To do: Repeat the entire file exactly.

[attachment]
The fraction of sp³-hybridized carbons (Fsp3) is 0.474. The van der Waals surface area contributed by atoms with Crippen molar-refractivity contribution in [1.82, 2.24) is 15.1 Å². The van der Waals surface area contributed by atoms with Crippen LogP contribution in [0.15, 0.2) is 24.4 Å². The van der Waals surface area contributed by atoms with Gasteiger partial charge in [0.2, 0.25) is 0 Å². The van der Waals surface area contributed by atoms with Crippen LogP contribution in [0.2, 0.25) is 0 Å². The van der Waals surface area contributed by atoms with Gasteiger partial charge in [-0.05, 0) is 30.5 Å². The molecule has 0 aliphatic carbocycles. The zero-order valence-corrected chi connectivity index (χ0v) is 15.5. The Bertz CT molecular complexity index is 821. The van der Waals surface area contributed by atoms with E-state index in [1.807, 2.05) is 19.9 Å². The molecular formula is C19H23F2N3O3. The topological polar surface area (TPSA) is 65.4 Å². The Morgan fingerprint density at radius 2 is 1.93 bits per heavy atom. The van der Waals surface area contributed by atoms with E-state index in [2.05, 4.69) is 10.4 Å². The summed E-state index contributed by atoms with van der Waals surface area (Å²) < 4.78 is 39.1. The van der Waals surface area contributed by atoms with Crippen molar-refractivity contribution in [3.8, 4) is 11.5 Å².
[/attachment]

The fraction of sp³-hybridized carbons (Fsp3) is 0.474. The van der Waals surface area contributed by atoms with Crippen molar-refractivity contribution in [1.82, 2.24) is 15.1 Å². The van der Waals surface area contributed by atoms with Crippen LogP contribution in [0.15, 0.2) is 24.4 Å². The van der Waals surface area contributed by atoms with Gasteiger partial charge in [0.2, 0.25) is 0 Å². The van der Waals surface area contributed by atoms with Crippen LogP contribution in [0.2, 0.25) is 0 Å². The van der Waals surface area contributed by atoms with Gasteiger partial charge in [-0.05, 0) is 30.5 Å². The molecule has 0 aliphatic carbocycles. The zero-order valence-corrected chi connectivity index (χ0v) is 15.5. The Bertz CT molecular complexity index is 821. The van der Waals surface area contributed by atoms with E-state index in [1.807, 2.05) is 19.9 Å². The molecular formula is C19H23F2N3O3. The topological polar surface area (TPSA) is 65.4 Å². The Morgan fingerprint density at radius 2 is 1.93 bits per heavy atom. The van der Waals surface area contributed by atoms with E-state index in [2.05, 4.69) is 10.4 Å². The summed E-state index contributed by atoms with van der Waals surface area (Å²) < 4.78 is 39.1. The van der Waals surface area contributed by atoms with Crippen molar-refractivity contribution in [3.8, 4) is 11.5 Å².